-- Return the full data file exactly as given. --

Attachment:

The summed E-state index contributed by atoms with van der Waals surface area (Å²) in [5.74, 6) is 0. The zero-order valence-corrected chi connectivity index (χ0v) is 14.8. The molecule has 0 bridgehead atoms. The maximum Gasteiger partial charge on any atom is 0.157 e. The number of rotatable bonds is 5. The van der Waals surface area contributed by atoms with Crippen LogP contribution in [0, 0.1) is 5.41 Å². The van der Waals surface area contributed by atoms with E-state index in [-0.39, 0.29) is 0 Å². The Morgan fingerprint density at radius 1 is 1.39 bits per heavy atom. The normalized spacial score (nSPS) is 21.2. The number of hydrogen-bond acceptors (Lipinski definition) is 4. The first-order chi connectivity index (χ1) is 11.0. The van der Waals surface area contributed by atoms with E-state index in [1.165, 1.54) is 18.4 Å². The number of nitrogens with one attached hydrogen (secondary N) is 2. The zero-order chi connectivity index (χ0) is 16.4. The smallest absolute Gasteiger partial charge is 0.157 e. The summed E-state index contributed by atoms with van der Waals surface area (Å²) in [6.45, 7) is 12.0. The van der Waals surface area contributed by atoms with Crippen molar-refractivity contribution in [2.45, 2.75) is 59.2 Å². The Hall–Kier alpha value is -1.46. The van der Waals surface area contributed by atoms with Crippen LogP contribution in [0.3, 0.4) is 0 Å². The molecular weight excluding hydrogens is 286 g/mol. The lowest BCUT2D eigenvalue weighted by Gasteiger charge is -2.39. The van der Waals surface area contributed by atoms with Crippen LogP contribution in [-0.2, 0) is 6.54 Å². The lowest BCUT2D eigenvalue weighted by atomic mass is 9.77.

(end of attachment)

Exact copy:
The summed E-state index contributed by atoms with van der Waals surface area (Å²) in [5.74, 6) is 0. The zero-order valence-corrected chi connectivity index (χ0v) is 14.8. The molecule has 0 bridgehead atoms. The maximum Gasteiger partial charge on any atom is 0.157 e. The number of rotatable bonds is 5. The van der Waals surface area contributed by atoms with Crippen LogP contribution in [0, 0.1) is 5.41 Å². The van der Waals surface area contributed by atoms with E-state index in [-0.39, 0.29) is 0 Å². The Morgan fingerprint density at radius 1 is 1.39 bits per heavy atom. The normalized spacial score (nSPS) is 21.2. The number of hydrogen-bond acceptors (Lipinski definition) is 4. The first-order chi connectivity index (χ1) is 11.0. The van der Waals surface area contributed by atoms with E-state index in [1.165, 1.54) is 18.4 Å². The number of nitrogens with one attached hydrogen (secondary N) is 2. The zero-order chi connectivity index (χ0) is 16.4. The smallest absolute Gasteiger partial charge is 0.157 e. The summed E-state index contributed by atoms with van der Waals surface area (Å²) in [6.45, 7) is 12.0. The van der Waals surface area contributed by atoms with Crippen molar-refractivity contribution in [2.45, 2.75) is 59.2 Å². The Hall–Kier alpha value is -1.46. The van der Waals surface area contributed by atoms with Crippen LogP contribution in [0.3, 0.4) is 0 Å². The molecular weight excluding hydrogens is 286 g/mol. The lowest BCUT2D eigenvalue weighted by Gasteiger charge is -2.39. The van der Waals surface area contributed by atoms with Crippen LogP contribution in [-0.2, 0) is 6.54 Å². The lowest BCUT2D eigenvalue weighted by atomic mass is 9.77.